A post on the Tenleytown Listserv shouts "Safeway forced to add residential?":
I've heard an ugly rumor that our "Stealth Safeway" (there is the Social Safeway and the Geriatric Giant at Western, after all) is being steered toward building residential above their footprint. Also, this rumor included some business oriented effort to put more rowhouses in the existing parking lot and create an easement with GDS. I hope this isn't true, ironically the rowhouses are the most affected and have the strangest zoning allowed in DC anyhow, we sure don't need that and 3-4 stories above Safeway. All this would surely open the door to Martin's and we've been down that road."
In order to appreciate this post, one has to understand that the "Alliance for Rational Development" showered its support for this project in September. Why? Because, with the exception of the immediate neighbors, the Safeway proposal offers minimal change to a suburban style grocery store in the heart of Tenleytown. The lot has two zoning elements, the map indicates that the Wisc/42nd Street frontage is C-2A, while the parking lot is R-3:
C-2A: Permits matter-of-right low density development, including office, retail, and all kinds of residential uses to a maximum lot occupancy of 60% for residential use, a maximum FAR of 2.5 for residential use and 1.5 FAR for other permitted uses, and a maximum height of fifty (50) feet;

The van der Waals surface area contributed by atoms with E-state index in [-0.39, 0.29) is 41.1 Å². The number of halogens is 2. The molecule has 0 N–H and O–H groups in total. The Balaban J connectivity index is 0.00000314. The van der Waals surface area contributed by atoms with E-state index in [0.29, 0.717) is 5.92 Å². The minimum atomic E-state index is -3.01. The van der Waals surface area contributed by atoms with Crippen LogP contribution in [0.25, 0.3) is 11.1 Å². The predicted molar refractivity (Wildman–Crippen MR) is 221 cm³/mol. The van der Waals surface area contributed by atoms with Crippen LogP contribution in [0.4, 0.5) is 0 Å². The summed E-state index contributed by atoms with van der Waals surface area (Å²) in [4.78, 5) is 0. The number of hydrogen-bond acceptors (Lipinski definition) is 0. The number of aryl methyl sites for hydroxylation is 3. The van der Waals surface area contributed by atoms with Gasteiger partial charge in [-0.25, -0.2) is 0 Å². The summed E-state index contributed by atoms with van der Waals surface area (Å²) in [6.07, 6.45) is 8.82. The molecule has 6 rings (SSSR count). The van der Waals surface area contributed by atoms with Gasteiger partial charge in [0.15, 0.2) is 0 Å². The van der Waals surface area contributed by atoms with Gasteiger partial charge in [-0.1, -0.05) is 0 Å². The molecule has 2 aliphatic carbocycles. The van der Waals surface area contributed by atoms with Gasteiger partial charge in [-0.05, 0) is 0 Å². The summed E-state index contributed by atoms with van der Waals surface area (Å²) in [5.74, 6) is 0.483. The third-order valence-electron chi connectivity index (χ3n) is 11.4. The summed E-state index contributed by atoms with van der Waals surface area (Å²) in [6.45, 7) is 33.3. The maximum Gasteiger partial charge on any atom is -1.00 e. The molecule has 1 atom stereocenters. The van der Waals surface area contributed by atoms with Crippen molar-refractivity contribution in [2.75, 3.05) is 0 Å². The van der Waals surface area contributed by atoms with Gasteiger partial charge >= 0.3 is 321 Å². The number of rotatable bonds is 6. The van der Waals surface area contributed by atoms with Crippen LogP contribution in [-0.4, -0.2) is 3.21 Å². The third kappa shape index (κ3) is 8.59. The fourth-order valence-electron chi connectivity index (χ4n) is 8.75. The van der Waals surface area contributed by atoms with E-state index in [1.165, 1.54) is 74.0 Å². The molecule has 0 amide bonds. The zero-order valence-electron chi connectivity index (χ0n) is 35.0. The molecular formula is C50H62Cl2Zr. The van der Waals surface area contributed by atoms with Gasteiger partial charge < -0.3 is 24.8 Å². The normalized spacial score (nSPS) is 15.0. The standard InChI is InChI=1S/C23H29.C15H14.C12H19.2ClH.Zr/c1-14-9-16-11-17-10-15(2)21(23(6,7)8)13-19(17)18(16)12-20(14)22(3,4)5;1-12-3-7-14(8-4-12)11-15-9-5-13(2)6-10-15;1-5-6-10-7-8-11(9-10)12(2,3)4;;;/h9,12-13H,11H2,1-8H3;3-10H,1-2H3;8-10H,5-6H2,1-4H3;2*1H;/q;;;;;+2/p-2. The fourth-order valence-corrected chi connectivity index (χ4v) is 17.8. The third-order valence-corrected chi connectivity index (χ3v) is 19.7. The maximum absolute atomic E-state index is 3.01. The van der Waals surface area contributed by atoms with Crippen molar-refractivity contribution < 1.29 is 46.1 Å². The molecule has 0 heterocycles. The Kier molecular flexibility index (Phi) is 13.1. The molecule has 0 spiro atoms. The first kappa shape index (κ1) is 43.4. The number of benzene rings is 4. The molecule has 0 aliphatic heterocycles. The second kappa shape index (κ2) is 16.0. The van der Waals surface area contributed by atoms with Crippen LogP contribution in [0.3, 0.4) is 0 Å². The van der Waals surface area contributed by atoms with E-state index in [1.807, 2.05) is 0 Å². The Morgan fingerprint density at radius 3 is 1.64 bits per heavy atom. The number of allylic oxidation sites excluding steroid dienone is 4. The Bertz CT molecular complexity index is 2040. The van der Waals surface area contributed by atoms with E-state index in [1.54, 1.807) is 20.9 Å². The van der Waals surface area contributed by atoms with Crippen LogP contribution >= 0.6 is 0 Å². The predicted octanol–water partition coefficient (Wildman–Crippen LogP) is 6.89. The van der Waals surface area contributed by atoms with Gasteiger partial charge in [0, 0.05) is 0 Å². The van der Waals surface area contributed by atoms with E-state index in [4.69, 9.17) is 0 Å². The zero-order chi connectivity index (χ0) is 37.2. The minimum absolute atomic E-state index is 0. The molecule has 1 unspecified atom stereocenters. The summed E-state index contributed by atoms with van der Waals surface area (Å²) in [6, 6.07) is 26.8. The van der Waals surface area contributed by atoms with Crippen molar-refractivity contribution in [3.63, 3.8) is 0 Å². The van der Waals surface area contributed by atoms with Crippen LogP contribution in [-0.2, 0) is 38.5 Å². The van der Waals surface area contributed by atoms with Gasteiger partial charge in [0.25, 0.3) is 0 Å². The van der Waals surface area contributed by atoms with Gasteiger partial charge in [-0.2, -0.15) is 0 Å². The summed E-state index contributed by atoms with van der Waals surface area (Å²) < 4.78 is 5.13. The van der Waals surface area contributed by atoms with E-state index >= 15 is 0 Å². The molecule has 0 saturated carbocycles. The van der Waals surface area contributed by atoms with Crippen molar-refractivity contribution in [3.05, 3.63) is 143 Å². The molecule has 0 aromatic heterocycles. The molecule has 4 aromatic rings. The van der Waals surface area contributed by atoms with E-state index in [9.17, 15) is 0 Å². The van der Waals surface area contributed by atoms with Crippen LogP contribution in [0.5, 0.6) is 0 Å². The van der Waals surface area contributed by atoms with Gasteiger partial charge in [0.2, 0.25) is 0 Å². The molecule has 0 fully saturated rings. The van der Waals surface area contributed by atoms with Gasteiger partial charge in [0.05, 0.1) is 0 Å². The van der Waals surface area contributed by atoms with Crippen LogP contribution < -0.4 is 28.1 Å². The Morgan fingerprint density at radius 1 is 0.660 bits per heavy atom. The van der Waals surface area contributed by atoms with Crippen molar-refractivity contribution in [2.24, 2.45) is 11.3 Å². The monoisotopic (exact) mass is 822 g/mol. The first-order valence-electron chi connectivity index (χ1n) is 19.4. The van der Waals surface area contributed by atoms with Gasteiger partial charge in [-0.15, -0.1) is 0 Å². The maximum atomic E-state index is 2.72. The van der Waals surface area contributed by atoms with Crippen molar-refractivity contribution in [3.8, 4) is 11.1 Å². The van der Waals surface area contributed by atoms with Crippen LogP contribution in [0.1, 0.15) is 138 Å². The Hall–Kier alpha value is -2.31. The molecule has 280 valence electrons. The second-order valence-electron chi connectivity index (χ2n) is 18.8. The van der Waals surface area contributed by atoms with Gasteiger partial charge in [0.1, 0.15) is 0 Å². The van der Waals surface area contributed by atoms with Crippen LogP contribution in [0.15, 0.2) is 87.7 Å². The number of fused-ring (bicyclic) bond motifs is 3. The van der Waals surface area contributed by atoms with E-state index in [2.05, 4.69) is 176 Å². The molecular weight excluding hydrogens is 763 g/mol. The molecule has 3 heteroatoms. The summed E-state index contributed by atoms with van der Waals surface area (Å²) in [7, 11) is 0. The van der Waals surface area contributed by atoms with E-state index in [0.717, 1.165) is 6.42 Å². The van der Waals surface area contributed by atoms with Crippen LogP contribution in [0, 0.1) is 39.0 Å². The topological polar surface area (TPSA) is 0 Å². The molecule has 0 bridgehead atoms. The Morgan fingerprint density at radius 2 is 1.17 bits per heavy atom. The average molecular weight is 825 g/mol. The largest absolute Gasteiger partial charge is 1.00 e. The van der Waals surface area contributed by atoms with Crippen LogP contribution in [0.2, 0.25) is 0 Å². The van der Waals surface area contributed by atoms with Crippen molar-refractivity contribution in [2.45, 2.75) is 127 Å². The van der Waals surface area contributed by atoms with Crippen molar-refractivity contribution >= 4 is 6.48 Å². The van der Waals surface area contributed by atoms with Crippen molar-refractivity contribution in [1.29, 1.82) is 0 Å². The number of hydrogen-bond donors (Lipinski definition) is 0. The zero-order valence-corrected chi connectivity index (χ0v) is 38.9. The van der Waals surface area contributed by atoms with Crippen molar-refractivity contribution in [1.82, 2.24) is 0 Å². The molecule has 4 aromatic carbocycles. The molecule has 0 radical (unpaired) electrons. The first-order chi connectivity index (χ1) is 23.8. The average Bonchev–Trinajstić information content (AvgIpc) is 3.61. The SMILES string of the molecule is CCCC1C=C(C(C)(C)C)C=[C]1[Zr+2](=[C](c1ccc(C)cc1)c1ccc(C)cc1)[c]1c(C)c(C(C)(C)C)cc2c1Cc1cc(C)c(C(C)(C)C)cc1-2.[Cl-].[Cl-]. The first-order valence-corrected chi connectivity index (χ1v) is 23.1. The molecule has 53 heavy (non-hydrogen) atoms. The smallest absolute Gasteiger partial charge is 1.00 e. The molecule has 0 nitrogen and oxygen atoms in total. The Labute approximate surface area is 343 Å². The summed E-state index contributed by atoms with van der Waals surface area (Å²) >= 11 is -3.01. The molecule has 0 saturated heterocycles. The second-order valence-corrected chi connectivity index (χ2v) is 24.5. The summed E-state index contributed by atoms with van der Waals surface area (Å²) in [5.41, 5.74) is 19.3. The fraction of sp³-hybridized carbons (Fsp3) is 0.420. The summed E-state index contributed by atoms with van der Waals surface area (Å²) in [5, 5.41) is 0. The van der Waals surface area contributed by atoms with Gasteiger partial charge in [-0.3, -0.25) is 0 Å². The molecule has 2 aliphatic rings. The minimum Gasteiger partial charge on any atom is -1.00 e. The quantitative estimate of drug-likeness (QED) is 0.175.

R-3 is Permits matter-of-right development of single-family residential uses (including detached, semi-detached, and row dwellings), churches and public schools with a minimum lot width of 20 feet, a minimum lot area of 2,000 square feet, a maximum lot occupancy of 60% for row dwellings, a minimum lot width of 30 feet and a minimum lot area of 3000 square feet and 40% lot occupancy for semi-detached structures, and a minimum lot width of 40 feet and a minimum lot area of 4000 square feet and 40% lot occupancy for detached structure; and a maximum height of three (3) stories/forty (40) feet.
So the claim in the initial post on the Listserv, that "we sure don't need that and 3-4 stories above Safeway" is interesting. 3-4 stories of residential above the Safeway would be less than what "Matter of Right" would be for this parcel. For years, the forces of "no change" in the community have lauded "Matter of Right" development for the community. Such advocacy has landed the new bank at Ellicot and Wisconsin and the Abdo development at Harrison and Wisconsin. Neither of these are particularly compelling additions to the community in terms of placemaking or amenity.
ANC 3E Chair Jonathan Bender noted,
As a matter of right, Safeway could put at least 3 to 4 stories of housing over the building at the front of the lot and townhouses at the back of the lot. For so many years we have heard the alphabet soup of "alliances" and "associations" in the neighborhood say that what the neighborhood needs is matter of right development, and that they don't fight matter of right development because it is "rational."
Even the Zoning Commission asked the question of Safeway regarding the lack of density or a housing component. It will be interesting to see if Safeway is willing to make alterations to its proposal or simply take the easy path of a 1950's style development in this era of sustainable urban communities. It will also be interesting to see if the ARD would oppose a "Matter of Right" development proposal?